Tesla has temporarily suspended its Model 3 assembly line in what the company said was a planned production pause, as the car maker continues to face challenges ramping up its new saloon car.
It was the second time since February that Tesla has temporarily shut down its production line for the Model 3 at its Fremont, California plant.
"These periods are used to improve automation and systematically address bottlenecks in order to increase production rates," a Tesla representative said yesterday.
Reports said that workers were expected to use holidays days or stay at home without pay during the four- to five-day production pause.
After repeated delays in production of its Model 3 sedan, Tesla is now trying to catch up to a target of building 2,500 vehicles per week by the end of the second quarter.
Problems within its heavily roboticised assembly line have complicated those efforts.
On Friday, Musk acknowledged for the first time that he had overrelied on automation in the Model 3 assembly line.
This was a stunning concession from Tesla's leader who has previously scoffed at competitors' manufacturing prowess and bragged about creating an "Alien Dreadnought" within the Fremont factory by 2018.
"Yes, excessive automation at Tesla was a mistake," Musk tweeted on Friday. "To be precise, my mistake. Humans are underrated."
He also tweeted on Friday that Tesla would be profitable and cash flow positive in the third and fourth quarters, with no need to raise money.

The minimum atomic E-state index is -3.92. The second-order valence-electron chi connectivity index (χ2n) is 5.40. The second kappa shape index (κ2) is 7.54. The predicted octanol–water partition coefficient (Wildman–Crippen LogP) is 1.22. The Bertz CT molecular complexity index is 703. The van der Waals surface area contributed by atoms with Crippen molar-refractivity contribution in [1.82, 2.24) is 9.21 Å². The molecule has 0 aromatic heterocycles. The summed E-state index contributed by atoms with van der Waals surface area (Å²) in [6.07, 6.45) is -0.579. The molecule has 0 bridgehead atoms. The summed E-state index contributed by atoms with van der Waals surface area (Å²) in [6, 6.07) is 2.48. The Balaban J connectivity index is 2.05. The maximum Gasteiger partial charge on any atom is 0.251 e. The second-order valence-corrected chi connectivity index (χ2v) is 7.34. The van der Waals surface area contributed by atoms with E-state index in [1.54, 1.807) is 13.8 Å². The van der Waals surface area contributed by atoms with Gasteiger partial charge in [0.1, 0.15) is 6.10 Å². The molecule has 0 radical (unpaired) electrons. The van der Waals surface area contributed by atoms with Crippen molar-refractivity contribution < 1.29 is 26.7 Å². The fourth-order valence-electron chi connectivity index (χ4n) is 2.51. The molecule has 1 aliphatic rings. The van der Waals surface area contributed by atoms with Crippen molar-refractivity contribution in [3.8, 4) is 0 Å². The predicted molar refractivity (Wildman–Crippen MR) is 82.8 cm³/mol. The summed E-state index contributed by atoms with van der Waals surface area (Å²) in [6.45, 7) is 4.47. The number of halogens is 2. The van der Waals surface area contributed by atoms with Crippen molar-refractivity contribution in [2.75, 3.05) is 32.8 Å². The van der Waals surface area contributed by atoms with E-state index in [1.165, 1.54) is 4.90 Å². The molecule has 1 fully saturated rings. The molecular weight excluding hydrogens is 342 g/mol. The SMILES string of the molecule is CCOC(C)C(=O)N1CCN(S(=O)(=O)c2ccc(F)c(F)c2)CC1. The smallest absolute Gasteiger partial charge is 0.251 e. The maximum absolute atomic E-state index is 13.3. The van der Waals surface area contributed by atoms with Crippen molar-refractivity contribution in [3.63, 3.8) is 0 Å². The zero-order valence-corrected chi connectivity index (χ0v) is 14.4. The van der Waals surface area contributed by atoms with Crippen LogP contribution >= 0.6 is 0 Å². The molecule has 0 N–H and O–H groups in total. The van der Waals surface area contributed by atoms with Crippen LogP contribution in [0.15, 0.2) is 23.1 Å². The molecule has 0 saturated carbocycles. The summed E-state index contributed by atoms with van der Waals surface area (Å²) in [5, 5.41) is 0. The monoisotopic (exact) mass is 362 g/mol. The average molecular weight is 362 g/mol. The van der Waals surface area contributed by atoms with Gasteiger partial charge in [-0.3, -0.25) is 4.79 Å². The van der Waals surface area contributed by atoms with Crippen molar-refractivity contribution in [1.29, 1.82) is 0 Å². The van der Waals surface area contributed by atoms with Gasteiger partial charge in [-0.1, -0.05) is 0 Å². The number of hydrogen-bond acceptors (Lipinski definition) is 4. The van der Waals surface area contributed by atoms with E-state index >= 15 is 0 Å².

Many analysts dispute this analysis, which hinges on a rapid rise in production of the Model 3 sedan.
Delays and lower-than-expected volume have postponed revenue from cars being delivered to customers from reaching Tesla's bottom line.
Shares did not move after hours after falling 3% last night, pressured by Musk's acknowledgement, a report alleging that Tesla undercounted worker injuries - which the company denies - and an amended lawsuit originally filed last year that alleges Musk misled investors about Model 3 production.
In February, Tesla suspended production of its Model 3 for four days in what it said was planned work to adjust equipment in order to improve automation and address bottlenecks.
It warned of possibly more periods of downtime in coming months.
Car makers generally do stop or slow production of new models to iron out problems with the production system.
However Tesla took shortcuts with the testing of its production line in order to get to market more quickly, shortcuts that some experts say have resulted in early manufacturing problems.